Whoever takes over as Japan's next prime minister faces daunting challenges

The successor to Prime Minister Shinzo Abe faces a daunting list of economic, diplomatic and security issues. PHOTO: NYTIMES

TOKYO (REUTERS) - The successor to Japanese Prime Minister Shinzo Abe, who is resigning because of poor health, faces a daunting list of economic, diplomatic and security issues.

Abe's Liberal Democratic Party (LDP) will choose its next party president on Sept 14.

The winner will serve out Mr Abe's term as party leader until September 2021 and is all but assured the premiership by virtue of the LDP's majority in Parliament.

A look at some of the main issues the new leader will confront.

ECONOMY AND CORONAVIRUS

Mr Abe's signature "Abenomics" growth strategy was facing headwinds because of an export slump and a sales tax increase even before the Covid-19 outbreak, highlighting the problem of lifting the economy out of decades of stagnation.

Critics said Mr Abe's "third arrow" of structural reforms - the first two were hyper-easy monetary policy and government spending - was not bold enough in the face of a fast-ageing population and a rigid labour market.

Japan has not seen an explosive Covid-19 outbreak, but cases have been rising and the government must balance containing it and restarting the economy. The pandemic brought Japan's biggest economic slump on record and a third quarter of declines knocked real gross domestic product growth to decade-low levels, wiping out the benefits of "Abenomics".

Policymakers are short of ammunition with a big public debt limiting new government spending and the Bank of Japan running out of options to hit its elusive 2 per cent inflation target.

Japan is also struggling with a rock-bottom birthrate, shrinking labour force and low global ranking on women's empowerment.

DIPLOMACY

Japan's ties with China had improved ahead of a planned visit by President Xi Jinping, but the trip was postponed because of the coronavirus pandemic.

Some LDP members want the visit cancelled over China's tighter grip on Hong Kong and its push to assert claims in the East China Sea.

China is locked in a confrontation with the United States over rights, trade and security, and Washington may press Tokyo to take sides.

But while Japan shares US concerns about China, the Asian neighbours' economies are deeply intertwined, so the next leader must balance security and economic priorities.

Mr Abe had forged close ties with US President Donald Trump. The next leader will be starting afresh no matter who wins the US election.

Pressure on Japan from its main security ally to take on a greater share of the burden of its defence and pay more to host US troops is unlikely to ease.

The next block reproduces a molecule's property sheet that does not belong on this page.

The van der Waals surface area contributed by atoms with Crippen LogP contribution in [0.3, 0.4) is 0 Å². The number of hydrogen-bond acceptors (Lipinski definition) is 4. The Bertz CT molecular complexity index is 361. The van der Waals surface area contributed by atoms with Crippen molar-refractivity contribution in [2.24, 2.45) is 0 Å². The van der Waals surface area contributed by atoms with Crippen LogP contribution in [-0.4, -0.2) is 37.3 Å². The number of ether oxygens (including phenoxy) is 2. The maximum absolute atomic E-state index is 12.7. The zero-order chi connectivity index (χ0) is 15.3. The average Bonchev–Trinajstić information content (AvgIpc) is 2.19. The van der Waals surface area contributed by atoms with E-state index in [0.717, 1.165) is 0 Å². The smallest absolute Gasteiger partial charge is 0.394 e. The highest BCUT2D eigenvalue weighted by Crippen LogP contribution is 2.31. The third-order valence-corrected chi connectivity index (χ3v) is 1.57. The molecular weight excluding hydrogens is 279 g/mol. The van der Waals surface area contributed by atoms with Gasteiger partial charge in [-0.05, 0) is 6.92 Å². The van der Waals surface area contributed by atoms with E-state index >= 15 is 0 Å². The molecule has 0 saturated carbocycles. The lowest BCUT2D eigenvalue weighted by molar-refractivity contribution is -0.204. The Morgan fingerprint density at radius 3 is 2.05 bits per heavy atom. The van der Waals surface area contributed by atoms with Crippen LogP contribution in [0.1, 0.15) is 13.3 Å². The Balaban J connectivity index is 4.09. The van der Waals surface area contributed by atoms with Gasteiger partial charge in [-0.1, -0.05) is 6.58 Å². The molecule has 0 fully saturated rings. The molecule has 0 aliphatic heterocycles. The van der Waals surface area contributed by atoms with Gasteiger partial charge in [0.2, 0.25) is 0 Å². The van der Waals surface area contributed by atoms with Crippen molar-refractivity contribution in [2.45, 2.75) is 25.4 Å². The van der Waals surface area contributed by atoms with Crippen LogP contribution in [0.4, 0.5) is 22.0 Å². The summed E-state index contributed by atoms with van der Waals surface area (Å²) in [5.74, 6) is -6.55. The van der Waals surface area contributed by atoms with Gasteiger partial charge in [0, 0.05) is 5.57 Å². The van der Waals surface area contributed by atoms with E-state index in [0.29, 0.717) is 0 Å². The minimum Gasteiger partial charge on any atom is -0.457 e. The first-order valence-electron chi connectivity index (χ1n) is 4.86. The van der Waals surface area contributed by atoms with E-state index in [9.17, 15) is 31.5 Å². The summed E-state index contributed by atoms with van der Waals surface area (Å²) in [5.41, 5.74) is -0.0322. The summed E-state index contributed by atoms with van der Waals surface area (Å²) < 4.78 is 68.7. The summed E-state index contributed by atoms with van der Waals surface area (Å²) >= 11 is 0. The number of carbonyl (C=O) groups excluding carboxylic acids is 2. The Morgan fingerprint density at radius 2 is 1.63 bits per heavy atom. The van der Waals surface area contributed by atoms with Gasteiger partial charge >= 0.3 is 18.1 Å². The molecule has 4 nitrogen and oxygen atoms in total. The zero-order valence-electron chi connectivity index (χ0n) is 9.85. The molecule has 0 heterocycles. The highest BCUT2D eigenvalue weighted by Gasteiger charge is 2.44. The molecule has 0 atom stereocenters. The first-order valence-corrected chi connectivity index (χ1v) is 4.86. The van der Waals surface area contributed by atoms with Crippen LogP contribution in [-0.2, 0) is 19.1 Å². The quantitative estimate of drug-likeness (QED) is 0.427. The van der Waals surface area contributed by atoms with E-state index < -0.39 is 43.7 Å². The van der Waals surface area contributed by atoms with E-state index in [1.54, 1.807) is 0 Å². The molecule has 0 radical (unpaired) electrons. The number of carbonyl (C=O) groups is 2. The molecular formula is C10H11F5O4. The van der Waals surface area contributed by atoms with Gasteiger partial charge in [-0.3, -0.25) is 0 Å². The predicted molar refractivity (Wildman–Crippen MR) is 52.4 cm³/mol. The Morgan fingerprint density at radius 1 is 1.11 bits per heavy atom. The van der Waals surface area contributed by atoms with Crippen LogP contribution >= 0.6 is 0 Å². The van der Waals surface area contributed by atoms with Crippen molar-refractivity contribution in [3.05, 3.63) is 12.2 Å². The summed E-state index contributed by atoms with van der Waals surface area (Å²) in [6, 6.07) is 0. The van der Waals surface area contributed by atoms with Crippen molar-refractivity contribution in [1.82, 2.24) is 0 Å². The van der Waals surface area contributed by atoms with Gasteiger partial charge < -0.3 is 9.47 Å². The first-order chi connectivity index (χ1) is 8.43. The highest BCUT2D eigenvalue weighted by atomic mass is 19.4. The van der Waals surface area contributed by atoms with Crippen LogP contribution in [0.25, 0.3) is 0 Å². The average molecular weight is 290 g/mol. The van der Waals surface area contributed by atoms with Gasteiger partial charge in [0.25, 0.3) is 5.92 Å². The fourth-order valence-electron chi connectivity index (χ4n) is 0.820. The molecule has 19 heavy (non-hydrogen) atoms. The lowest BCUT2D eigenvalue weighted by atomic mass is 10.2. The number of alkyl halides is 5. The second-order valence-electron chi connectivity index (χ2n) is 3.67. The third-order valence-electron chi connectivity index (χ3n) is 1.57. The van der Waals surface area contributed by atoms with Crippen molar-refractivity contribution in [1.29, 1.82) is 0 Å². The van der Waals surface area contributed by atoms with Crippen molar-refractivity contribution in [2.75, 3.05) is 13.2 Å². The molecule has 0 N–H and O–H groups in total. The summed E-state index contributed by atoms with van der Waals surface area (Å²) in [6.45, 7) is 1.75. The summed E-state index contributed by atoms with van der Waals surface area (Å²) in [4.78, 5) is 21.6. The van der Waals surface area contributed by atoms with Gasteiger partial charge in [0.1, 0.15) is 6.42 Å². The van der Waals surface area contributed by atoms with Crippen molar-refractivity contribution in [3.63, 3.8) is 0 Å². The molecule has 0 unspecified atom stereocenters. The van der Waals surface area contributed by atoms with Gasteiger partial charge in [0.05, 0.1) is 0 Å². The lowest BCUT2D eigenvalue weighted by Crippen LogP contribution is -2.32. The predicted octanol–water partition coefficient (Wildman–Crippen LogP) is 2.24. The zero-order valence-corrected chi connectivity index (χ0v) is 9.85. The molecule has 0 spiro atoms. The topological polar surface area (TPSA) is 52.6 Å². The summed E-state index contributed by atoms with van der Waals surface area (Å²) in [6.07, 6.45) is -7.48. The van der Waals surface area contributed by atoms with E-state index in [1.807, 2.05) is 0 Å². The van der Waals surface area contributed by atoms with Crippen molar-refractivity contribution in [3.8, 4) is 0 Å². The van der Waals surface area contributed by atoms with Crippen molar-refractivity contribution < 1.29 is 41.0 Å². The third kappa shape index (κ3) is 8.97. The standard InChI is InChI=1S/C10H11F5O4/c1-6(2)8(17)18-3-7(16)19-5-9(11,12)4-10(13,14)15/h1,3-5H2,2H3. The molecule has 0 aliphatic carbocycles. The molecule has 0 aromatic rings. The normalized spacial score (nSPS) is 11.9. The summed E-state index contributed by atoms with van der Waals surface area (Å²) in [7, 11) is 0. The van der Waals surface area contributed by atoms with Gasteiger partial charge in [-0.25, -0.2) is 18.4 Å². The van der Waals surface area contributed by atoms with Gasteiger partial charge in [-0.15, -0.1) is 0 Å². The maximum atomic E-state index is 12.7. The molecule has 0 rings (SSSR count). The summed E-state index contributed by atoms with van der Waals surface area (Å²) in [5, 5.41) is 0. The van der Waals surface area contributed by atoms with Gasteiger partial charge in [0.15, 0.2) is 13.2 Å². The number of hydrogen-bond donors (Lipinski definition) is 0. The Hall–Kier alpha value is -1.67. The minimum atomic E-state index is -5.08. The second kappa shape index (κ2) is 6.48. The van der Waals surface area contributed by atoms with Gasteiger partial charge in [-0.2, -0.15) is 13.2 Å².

Japan's ties with US ally South Korea are frigid due to disputes over Koreans forced to work for wartime Japanese firms and "comfort women", a euphemism for those pushed into Japanese military brothels, and the feud has spilled over into security and trade.

SECURITY, CONSTITUTION

The government has begun a review of its National Security Strategy following a June decision to scrap a plan to deploy the US-made Aegis Ashore ground-based missile defence system at two sites.

An LDP committee wants the government to consider a strike capability to stop ballistic missiles within enemy territory, a controversial issue for a country that renounced the right to wage war after its World War II defeat. The proposal is also likely to anger China and Russia, which could fall within range of any new strike weapons.

Mr Abe engineered a historic policy shift by reinterpreting the pacifist Constitution, passing laws to end a ban on exercising the right of collective self-defence, or defending a friendly country under attack.

But he failed to achieve his goal of revising the post-war, US-drafted charter's pacifist Article 9. Amending that is divisive and the new leader must decide if it is a priority.

PUBLIC OPINION, GENERAL ELECTION

Mr Abe's successor is likely to lead the LDP in a general election that must be held by October 2021 and could come sooner.

The weakness of fragmented opposition parties helped Mr Abe hold power by leading the LDP-led ruling bloc to repeated election victories, and the LDP is expected to hold a majority in the next election.

But whether it can keep its nearly two-thirds majority in the Lower House is a question and will likely hinge on the handling of the coronavirus outbreak, the economy and the new leader's image.

If the LDP does badly, it may choose a new leader, reviving revolving-door premierships that plagued Japan before Mr Abe's nearly eight-year rule.

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